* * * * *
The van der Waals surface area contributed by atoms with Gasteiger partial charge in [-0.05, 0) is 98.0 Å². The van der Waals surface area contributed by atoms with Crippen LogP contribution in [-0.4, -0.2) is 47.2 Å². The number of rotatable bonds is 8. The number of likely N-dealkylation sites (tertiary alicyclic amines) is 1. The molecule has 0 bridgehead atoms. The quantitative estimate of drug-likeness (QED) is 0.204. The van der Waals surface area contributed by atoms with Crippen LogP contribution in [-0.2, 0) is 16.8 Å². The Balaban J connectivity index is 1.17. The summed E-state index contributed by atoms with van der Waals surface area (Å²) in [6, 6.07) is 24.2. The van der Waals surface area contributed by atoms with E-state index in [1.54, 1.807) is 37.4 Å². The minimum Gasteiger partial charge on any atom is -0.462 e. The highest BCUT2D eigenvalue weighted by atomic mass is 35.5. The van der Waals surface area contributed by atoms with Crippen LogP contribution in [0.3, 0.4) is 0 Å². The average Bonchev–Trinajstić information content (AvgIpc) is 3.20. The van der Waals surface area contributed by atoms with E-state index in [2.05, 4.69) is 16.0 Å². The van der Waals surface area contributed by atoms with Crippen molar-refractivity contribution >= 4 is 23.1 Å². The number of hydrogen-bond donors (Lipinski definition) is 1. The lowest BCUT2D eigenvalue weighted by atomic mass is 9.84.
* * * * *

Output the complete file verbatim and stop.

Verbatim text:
The van der Waals surface area contributed by atoms with Gasteiger partial charge in [-0.05, 0) is 98.0 Å². The van der Waals surface area contributed by atoms with Crippen LogP contribution in [-0.4, -0.2) is 47.2 Å². The number of rotatable bonds is 8. The number of likely N-dealkylation sites (tertiary alicyclic amines) is 1. The molecule has 0 bridgehead atoms. The quantitative estimate of drug-likeness (QED) is 0.204. The van der Waals surface area contributed by atoms with Crippen LogP contribution in [-0.2, 0) is 16.8 Å². The Balaban J connectivity index is 1.17. The summed E-state index contributed by atoms with van der Waals surface area (Å²) in [6, 6.07) is 24.2. The van der Waals surface area contributed by atoms with E-state index in [1.54, 1.807) is 37.4 Å². The minimum Gasteiger partial charge on any atom is -0.462 e. The highest BCUT2D eigenvalue weighted by atomic mass is 35.5. The van der Waals surface area contributed by atoms with Crippen LogP contribution in [0.3, 0.4) is 0 Å². The average Bonchev–Trinajstić information content (AvgIpc) is 3.20. The van der Waals surface area contributed by atoms with E-state index in [2.05, 4.69) is 16.0 Å². The van der Waals surface area contributed by atoms with Crippen molar-refractivity contribution >= 4 is 23.1 Å². The number of hydrogen-bond donors (Lipinski definition) is 1. The lowest BCUT2D eigenvalue weighted by atomic mass is 9.84.